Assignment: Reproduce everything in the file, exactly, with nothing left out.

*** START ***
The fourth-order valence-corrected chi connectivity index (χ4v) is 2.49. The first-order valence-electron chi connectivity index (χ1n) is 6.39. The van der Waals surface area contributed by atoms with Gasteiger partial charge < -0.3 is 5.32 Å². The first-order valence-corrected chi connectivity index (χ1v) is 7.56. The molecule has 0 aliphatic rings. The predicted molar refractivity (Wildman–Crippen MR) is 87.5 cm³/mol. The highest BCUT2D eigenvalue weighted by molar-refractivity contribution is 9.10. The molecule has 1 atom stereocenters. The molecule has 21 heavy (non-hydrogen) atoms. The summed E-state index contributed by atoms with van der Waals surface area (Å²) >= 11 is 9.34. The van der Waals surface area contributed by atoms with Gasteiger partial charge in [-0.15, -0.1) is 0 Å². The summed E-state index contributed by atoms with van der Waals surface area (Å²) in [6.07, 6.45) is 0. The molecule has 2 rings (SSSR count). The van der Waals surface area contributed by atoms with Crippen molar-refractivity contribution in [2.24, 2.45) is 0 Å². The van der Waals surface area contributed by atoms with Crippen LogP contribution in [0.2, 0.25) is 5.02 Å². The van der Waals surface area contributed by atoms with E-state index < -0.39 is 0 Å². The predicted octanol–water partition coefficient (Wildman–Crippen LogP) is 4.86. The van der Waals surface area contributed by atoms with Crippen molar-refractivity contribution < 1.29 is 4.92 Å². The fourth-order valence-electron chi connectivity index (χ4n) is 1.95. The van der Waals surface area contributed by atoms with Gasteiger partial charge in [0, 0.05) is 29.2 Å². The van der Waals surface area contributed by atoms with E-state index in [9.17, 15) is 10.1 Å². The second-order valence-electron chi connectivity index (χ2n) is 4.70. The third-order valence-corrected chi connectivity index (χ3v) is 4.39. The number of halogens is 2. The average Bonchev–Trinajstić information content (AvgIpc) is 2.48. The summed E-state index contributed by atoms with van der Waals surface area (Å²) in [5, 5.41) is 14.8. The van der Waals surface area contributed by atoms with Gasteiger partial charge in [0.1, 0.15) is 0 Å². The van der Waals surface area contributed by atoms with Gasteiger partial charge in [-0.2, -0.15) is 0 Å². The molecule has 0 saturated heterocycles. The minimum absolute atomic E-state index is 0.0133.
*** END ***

The fourth-order valence-corrected chi connectivity index (χ4v) is 2.49. The first-order valence-electron chi connectivity index (χ1n) is 6.39. The van der Waals surface area contributed by atoms with Gasteiger partial charge < -0.3 is 5.32 Å². The first-order valence-corrected chi connectivity index (χ1v) is 7.56. The molecule has 0 aliphatic rings. The predicted molar refractivity (Wildman–Crippen MR) is 87.5 cm³/mol. The highest BCUT2D eigenvalue weighted by molar-refractivity contribution is 9.10. The molecule has 1 atom stereocenters. The molecule has 21 heavy (non-hydrogen) atoms. The summed E-state index contributed by atoms with van der Waals surface area (Å²) >= 11 is 9.34. The van der Waals surface area contributed by atoms with Gasteiger partial charge in [-0.15, -0.1) is 0 Å². The summed E-state index contributed by atoms with van der Waals surface area (Å²) in [6.07, 6.45) is 0. The molecule has 2 rings (SSSR count). The van der Waals surface area contributed by atoms with Crippen molar-refractivity contribution in [2.24, 2.45) is 0 Å². The van der Waals surface area contributed by atoms with Crippen LogP contribution in [0.2, 0.25) is 5.02 Å². The van der Waals surface area contributed by atoms with E-state index < -0.39 is 0 Å². The predicted octanol–water partition coefficient (Wildman–Crippen LogP) is 4.86. The van der Waals surface area contributed by atoms with Crippen molar-refractivity contribution < 1.29 is 4.92 Å². The fourth-order valence-electron chi connectivity index (χ4n) is 1.95. The van der Waals surface area contributed by atoms with Gasteiger partial charge in [0, 0.05) is 29.2 Å². The van der Waals surface area contributed by atoms with E-state index in [9.17, 15) is 10.1 Å². The second-order valence-electron chi connectivity index (χ2n) is 4.70. The third-order valence-corrected chi connectivity index (χ3v) is 4.39. The number of halogens is 2. The average Bonchev–Trinajstić information content (AvgIpc) is 2.48. The summed E-state index contributed by atoms with van der Waals surface area (Å²) in [5, 5.41) is 14.8. The van der Waals surface area contributed by atoms with Gasteiger partial charge in [0.1, 0.15) is 0 Å². The van der Waals surface area contributed by atoms with Gasteiger partial charge in [-0.2, -0.15) is 0 Å². The molecule has 0 saturated heterocycles. The minimum absolute atomic E-state index is 0.0133.